• How do you want the data to be discovered and accessed? Data discovery operates at the granularity of a resource (i.e., a HydroShare resource or a Zenodo resource). If you want two datasets to be separately discoverable with separate metadata, they should be shared in separate resources, each one having its own metadata description.
  • How do you want the data to be cited? You should think of your data as research products that can be cited. Each resource in HydroShare and Zendodo has a separate citation and can be published with a digital object identifier (DOI). You may choose to organize data into a set of resources based on how you want them to be cited as products.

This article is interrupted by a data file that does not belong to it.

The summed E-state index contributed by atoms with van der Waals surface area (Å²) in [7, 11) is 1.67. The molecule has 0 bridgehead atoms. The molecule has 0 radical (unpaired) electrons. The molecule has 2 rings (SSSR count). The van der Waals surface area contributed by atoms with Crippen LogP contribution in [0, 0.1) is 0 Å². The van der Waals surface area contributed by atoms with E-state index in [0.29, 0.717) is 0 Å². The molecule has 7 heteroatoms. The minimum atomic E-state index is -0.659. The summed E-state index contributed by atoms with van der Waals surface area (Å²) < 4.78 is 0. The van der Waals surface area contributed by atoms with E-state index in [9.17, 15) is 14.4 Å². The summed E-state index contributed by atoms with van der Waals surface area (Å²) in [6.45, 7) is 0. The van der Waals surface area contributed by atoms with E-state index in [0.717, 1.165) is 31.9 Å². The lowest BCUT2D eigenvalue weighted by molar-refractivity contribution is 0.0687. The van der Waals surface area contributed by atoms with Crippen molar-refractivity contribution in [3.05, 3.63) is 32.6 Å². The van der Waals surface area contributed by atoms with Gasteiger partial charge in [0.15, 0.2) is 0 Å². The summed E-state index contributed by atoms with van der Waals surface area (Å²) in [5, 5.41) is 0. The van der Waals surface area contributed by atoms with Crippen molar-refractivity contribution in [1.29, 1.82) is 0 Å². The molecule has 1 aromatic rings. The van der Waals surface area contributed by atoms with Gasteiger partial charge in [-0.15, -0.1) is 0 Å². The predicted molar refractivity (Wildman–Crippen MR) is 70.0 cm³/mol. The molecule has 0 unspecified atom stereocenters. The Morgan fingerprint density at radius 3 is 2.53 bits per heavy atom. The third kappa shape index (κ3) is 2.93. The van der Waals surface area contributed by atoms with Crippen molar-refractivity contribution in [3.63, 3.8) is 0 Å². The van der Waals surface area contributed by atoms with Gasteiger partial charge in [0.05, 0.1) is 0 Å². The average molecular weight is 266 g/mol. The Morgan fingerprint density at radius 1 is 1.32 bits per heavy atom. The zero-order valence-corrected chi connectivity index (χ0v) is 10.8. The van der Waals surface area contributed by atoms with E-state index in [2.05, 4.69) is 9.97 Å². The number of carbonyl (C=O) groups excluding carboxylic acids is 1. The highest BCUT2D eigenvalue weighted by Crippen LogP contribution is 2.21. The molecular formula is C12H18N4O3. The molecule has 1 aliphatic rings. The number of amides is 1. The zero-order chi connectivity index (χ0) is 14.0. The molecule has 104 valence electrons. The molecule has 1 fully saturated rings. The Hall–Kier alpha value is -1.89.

• How will the data be used? If you know investigators will want to use the data in a particular way, you may want to organize the data into a set of files that will make that easier – e.g., assembling all of the data required to reproduce a specific set of results into a single resource.
  • What is practical for managing the data? If some of your content is dynamically updating (e.g., streaming sensor data) while other content is static, you will likely want to manage those datasets in separate resources.

Additional Best Practices for Geospatial Data

The following recommendations are not meant to represent an exhaustive list but will provide relevant guidance. If you have specific questions about your geospatial data, please feel free to contact us.